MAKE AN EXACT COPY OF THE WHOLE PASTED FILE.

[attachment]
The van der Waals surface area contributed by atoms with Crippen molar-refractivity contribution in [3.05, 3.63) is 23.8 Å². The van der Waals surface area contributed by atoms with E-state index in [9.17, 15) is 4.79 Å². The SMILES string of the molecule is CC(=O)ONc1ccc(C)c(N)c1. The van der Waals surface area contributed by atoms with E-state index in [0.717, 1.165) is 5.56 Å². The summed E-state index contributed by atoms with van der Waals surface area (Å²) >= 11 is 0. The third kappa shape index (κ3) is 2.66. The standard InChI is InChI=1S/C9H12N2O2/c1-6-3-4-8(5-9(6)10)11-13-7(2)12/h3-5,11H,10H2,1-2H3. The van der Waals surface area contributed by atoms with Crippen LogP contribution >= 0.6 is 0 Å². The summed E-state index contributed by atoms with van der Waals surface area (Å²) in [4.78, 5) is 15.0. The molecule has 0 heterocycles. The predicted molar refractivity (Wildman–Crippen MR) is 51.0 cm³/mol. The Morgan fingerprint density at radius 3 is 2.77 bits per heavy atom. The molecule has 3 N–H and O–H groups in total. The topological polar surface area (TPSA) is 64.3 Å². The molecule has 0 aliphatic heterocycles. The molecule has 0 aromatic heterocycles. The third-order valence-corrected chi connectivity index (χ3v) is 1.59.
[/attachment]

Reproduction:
The van der Waals surface area contributed by atoms with Crippen molar-refractivity contribution in [3.05, 3.63) is 23.8 Å². The van der Waals surface area contributed by atoms with E-state index in [9.17, 15) is 4.79 Å². The SMILES string of the molecule is CC(=O)ONc1ccc(C)c(N)c1. The van der Waals surface area contributed by atoms with E-state index in [0.717, 1.165) is 5.56 Å². The summed E-state index contributed by atoms with van der Waals surface area (Å²) >= 11 is 0. The third kappa shape index (κ3) is 2.66. The standard InChI is InChI=1S/C9H12N2O2/c1-6-3-4-8(5-9(6)10)11-13-7(2)12/h3-5,11H,10H2,1-2H3. The van der Waals surface area contributed by atoms with Crippen LogP contribution >= 0.6 is 0 Å². The summed E-state index contributed by atoms with van der Waals surface area (Å²) in [4.78, 5) is 15.0. The molecule has 0 heterocycles. The predicted molar refractivity (Wildman–Crippen MR) is 51.0 cm³/mol. The Morgan fingerprint density at radius 3 is 2.77 bits per heavy atom. The molecule has 3 N–H and O–H groups in total. The topological polar surface area (TPSA) is 64.3 Å². The molecule has 0 aliphatic heterocycles. The molecule has 0 aromatic heterocycles. The third-order valence-corrected chi connectivity index (χ3v) is 1.59.